The pattern demonstrates a way to map objects to a single database table using BLOBs. The pattern covers inheritance, aggregation, and associations. It is interesting from an academic point of view and as a source of ideas to solve unusual problems in mapping objects to relational databases.
How do you map objects to a relational database?
The forces are identical to those discussed with the One Inheritance Tree One Table pattern.
Use a table containing two fields: One for the synthetic OID and a second one for a variable length BLOB that contains all the data an object holds. Use streaming to unload the objects data to the BLOB.
table design for our running example or any other example looks exactly like the
above table design.
Write and update performance: Objects in BLOBs allows reading and writing of any BaseClass descendant with a single database operation. Note that BLOBs are not the fastest way to access data types in many RDBMS.
Polymorphic reads: Scanning classes for properties is difficult. As you do not have access to the internal structure of the BLOB you need to register functions with the database that give you access to the attributes. See [Loh+91] on how to implement such functions. Defining and maintaining these functions costs as much or even more effort as using database fields from the beginning.
Ad-hoc queries: As scanning classes for properties is difficult, ad-hoc queries are also difficult to express. Again additional functions need to be defined.
Space consumption: If your database allows variable length BLOBs, space consumption is optimal.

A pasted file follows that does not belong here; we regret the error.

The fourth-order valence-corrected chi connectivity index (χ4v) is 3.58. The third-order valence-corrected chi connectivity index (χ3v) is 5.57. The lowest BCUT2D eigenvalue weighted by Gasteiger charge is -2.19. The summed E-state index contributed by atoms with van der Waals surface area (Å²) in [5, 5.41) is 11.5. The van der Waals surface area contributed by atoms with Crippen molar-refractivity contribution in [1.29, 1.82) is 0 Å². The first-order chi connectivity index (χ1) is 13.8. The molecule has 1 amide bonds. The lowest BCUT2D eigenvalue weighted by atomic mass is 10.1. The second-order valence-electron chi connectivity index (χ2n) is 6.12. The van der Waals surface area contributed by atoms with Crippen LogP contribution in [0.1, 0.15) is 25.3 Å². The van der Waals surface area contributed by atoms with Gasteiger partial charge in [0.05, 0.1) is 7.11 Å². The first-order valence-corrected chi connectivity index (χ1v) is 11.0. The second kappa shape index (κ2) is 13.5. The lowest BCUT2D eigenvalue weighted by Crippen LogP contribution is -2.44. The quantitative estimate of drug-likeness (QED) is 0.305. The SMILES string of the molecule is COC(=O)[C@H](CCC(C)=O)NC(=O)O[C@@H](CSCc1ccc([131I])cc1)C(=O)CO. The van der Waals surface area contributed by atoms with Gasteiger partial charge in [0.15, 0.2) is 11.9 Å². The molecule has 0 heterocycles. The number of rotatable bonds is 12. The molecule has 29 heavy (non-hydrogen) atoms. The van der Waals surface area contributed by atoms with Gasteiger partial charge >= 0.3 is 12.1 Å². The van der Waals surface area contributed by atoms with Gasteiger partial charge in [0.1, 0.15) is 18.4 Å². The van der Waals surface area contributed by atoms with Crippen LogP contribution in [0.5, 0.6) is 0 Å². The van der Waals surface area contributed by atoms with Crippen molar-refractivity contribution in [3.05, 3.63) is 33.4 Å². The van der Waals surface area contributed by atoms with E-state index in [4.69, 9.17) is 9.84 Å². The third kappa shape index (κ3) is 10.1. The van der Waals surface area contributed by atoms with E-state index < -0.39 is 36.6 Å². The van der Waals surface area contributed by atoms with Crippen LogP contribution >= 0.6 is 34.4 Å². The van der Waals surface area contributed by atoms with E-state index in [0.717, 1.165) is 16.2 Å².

Maintenance cost: Schema evolution is comparable to schema evolution in an object oriented database.
Sources of similar implementations: Objects in BLOBs has been used in research prototypes. These tried to come as close as possible to a OODBMS using a relational database as storage manager. Hence implementing the pattern is very similar to implementing an OODBMS on top of a existing storage manager.
Balancing of database load across tables: Mapping too many classes to a single table results in poor performance. For a discussion see the Consequences Section of the One Inheritance Tree One Table pattern.
Combining OODB properties with relational databases: It is feasible to combine this pattern with other types of object/relational mappings. In this case the BLOB would hold complex object structures, like a project planning chart. Additional fields would hold the information needed to access the organizational data via normal ad-hoc queries (see Figure 3 ). Objects in BLOBs has been used in the SMRC research prototype [Rei+94, Rei+96]. The BLOBs in SMRC do not only hold a single classes attributes but may contain a whole net of objects streamed to a BLOB (as depicted in Figure 3). The approach is used to allow coexistence of relational and OODBMS data in a single database. The approach is not exactly used in the pure form we describe in the above pattern.
Coexistence of Object Data and Relational Data (picture adapted from [Rei+94])
Used in a pure form, the pattern is similar to the One Inheritance Tree One Table mapping. See also Representing Inheritance in a Relational Database [Bro+96].
Fowler calls this the Serialized LOB pattern on his site.